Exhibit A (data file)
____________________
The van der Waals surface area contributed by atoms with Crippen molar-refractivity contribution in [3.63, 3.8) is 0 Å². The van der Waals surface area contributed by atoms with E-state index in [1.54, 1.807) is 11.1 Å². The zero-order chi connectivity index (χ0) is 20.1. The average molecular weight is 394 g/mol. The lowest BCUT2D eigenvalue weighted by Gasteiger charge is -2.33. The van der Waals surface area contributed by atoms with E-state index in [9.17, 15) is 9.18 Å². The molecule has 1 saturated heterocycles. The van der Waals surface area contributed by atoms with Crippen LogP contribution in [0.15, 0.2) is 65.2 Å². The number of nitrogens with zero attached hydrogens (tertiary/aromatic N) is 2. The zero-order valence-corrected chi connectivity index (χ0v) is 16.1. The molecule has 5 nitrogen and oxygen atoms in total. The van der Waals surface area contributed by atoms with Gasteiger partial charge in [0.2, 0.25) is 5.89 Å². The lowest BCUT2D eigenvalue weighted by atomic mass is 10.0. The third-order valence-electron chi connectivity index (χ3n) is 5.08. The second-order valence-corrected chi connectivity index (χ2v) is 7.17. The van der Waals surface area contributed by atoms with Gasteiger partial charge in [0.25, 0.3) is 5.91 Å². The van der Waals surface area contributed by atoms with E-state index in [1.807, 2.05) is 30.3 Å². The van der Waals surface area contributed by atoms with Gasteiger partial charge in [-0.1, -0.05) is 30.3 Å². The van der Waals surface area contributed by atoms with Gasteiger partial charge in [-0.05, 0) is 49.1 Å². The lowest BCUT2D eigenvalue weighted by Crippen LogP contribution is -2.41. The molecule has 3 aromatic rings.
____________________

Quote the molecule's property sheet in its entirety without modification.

The van der Waals surface area contributed by atoms with Crippen molar-refractivity contribution in [3.63, 3.8) is 0 Å². The van der Waals surface area contributed by atoms with E-state index in [1.54, 1.807) is 11.1 Å². The zero-order chi connectivity index (χ0) is 20.1. The average molecular weight is 394 g/mol. The lowest BCUT2D eigenvalue weighted by Gasteiger charge is -2.33. The van der Waals surface area contributed by atoms with E-state index in [9.17, 15) is 9.18 Å². The molecule has 1 saturated heterocycles. The van der Waals surface area contributed by atoms with Crippen LogP contribution in [0.15, 0.2) is 65.2 Å². The number of nitrogens with zero attached hydrogens (tertiary/aromatic N) is 2. The zero-order valence-corrected chi connectivity index (χ0v) is 16.1. The molecule has 5 nitrogen and oxygen atoms in total. The van der Waals surface area contributed by atoms with Gasteiger partial charge in [0.2, 0.25) is 5.89 Å². The lowest BCUT2D eigenvalue weighted by atomic mass is 10.0. The third-order valence-electron chi connectivity index (χ3n) is 5.08. The second-order valence-corrected chi connectivity index (χ2v) is 7.17. The van der Waals surface area contributed by atoms with Gasteiger partial charge in [0.25, 0.3) is 5.91 Å². The van der Waals surface area contributed by atoms with E-state index in [1.807, 2.05) is 30.3 Å². The van der Waals surface area contributed by atoms with Gasteiger partial charge in [-0.1, -0.05) is 30.3 Å². The van der Waals surface area contributed by atoms with Gasteiger partial charge in [-0.05, 0) is 49.1 Å². The lowest BCUT2D eigenvalue weighted by Crippen LogP contribution is -2.41. The molecule has 3 aromatic rings.